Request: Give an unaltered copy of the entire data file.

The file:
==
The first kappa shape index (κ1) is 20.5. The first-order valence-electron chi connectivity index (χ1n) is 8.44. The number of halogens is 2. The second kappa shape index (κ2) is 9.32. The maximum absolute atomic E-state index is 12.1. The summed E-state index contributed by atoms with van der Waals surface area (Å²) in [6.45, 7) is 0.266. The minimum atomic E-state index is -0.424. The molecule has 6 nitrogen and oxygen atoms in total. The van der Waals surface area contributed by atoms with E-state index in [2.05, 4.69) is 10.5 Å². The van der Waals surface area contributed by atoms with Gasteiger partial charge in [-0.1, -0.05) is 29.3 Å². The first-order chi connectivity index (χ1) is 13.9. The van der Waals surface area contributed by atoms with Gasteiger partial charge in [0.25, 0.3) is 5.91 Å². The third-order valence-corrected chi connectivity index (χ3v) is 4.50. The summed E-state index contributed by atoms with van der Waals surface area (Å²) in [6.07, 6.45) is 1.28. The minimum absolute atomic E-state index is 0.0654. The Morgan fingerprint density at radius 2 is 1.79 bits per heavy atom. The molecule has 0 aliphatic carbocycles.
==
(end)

The first kappa shape index (κ1) is 20.5. The first-order valence-electron chi connectivity index (χ1n) is 8.44. The number of halogens is 2. The second kappa shape index (κ2) is 9.32. The maximum absolute atomic E-state index is 12.1. The summed E-state index contributed by atoms with van der Waals surface area (Å²) in [6.45, 7) is 0.266. The minimum atomic E-state index is -0.424. The molecule has 6 nitrogen and oxygen atoms in total. The van der Waals surface area contributed by atoms with E-state index in [2.05, 4.69) is 10.5 Å². The van der Waals surface area contributed by atoms with Gasteiger partial charge in [-0.1, -0.05) is 29.3 Å². The first-order chi connectivity index (χ1) is 13.9. The van der Waals surface area contributed by atoms with Gasteiger partial charge in [0.25, 0.3) is 5.91 Å². The third-order valence-corrected chi connectivity index (χ3v) is 4.50. The summed E-state index contributed by atoms with van der Waals surface area (Å²) in [6.07, 6.45) is 1.28. The minimum absolute atomic E-state index is 0.0654. The Morgan fingerprint density at radius 2 is 1.79 bits per heavy atom. The molecule has 0 aliphatic carbocycles.